>Axel Lindahl’s picture of Engabreen from 1889 shows the foot of the glacier, where there was only ice, glacial gravel, water and bare mountainsides in a seemingly cold and hostile landscape. Now, more than 120 years later, the valley has become far more fertile. Birch forest, shore meadows, willow thickets and marshland have established themselves, while the glacier arm has retreated far back up the mountainside.
"Imagine a time machine that could take you back 150 years. Open the door and look out at the slopes of Vermont, the Green Mountain State. In 1850, the slopes would be anything but green. Most would be barren, stripped of their trees, and trampled by grazing sheep."
Global changes aside, it takes awhile to form soils that will support plant life. Near the foot of a retreating glacier, you'll always have till and moraines. If they've been recently exposed, they'll always be bare. It takes a few decades for forests, etc to get established.
Deforestation was happening in the 1600s and 1700s and required the stopping of many saw mills.
I just say this because humanity really did horrible environmental things throughout our history. For example the ceders of Lebanon being completly cut down by 800 BC and the deforestation of Israel during the crusades which never came back.
Obviously they're not going to change over a mere 120 years, but the fact that you can see and touch the exact same spot as how many other thousands of people across the generations - that's the really interesting thing.
Every bit of human habitation was surrounded by open areas denuded of trees. It actually looked unpleasant and sterile to see the lack of trees near everything man-made. Roads, fields, home...no trees anywhere in the vicinity.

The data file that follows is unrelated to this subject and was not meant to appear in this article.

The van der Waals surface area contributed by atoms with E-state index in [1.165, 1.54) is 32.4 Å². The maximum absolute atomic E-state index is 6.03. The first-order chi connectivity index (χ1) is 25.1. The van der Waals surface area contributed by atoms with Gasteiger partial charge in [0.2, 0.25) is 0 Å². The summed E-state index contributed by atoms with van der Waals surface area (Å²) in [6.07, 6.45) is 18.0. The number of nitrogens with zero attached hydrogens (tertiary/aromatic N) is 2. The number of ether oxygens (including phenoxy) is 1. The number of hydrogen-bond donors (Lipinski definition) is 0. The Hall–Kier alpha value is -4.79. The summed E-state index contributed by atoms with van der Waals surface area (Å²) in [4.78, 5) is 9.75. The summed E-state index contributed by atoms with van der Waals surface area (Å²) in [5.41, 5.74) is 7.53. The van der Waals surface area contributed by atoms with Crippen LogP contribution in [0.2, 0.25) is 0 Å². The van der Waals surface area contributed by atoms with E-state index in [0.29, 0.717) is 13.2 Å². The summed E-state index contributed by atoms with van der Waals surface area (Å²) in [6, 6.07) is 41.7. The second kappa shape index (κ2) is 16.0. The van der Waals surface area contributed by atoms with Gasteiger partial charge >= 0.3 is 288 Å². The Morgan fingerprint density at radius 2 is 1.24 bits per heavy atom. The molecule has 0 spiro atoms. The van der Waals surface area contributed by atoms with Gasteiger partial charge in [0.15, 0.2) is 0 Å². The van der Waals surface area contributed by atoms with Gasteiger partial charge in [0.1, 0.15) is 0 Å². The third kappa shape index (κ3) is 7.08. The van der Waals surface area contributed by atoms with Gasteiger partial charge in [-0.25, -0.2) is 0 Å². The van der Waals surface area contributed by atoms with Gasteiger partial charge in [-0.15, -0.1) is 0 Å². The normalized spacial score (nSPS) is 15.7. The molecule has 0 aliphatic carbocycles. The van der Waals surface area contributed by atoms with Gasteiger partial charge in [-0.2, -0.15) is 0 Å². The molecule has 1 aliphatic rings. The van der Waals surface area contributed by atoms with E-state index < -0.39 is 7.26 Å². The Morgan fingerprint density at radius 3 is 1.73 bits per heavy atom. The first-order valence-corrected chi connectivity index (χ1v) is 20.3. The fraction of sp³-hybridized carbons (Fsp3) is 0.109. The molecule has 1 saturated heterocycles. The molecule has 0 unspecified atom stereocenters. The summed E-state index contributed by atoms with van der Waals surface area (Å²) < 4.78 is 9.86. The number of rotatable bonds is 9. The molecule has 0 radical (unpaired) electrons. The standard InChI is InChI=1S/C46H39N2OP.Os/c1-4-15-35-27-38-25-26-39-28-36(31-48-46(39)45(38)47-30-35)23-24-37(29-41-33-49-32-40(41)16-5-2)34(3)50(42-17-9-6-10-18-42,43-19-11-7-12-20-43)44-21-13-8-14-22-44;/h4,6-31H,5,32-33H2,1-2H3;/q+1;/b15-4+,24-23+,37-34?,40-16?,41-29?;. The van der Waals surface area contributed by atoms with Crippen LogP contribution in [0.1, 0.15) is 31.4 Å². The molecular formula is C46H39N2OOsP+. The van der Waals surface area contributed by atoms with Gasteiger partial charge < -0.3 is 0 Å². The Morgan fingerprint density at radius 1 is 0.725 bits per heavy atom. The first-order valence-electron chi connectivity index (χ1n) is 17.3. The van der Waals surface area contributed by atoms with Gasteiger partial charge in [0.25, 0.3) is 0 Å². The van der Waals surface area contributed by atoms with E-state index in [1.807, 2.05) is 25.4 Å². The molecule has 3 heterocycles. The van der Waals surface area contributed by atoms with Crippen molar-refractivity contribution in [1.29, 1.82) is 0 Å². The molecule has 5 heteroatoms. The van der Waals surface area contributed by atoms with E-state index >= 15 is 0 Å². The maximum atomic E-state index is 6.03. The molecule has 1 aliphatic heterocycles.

I theorize that is due to the nearby trees all being used for firewood.
However, trees don't necessarily grow unaided in many of the spots on those pictures. Here's a village I know: http://www.winnem.com/Assets/images/frambergkirkesaether.gif shows lots of trees, a century ago there were none there. They were planted in a big campaign around 1950-1970, in places where no tree could grow alone but a dozen together might grow up and shelter each other if tended a bit. All the schoolchildren planted and tended trees.
What would it take to get pixel perfect alignment in a big image like this? For starters, you'd have to figure out the exact lens and zoom level, and get to precisely the right spot...
But theoretically this could be corrected further using software. If you correct one picture manually, and used the same distortion as a reference for other pictures. Maybe...
No idea if there is software like this anywhere.
All the pictures would need to have been taken with the same old camera, though, which I think is not the case here.
Cleaning up the crop/zoom in photoshop does not help you unless you are shooting from the exact same spot to get the same perspective.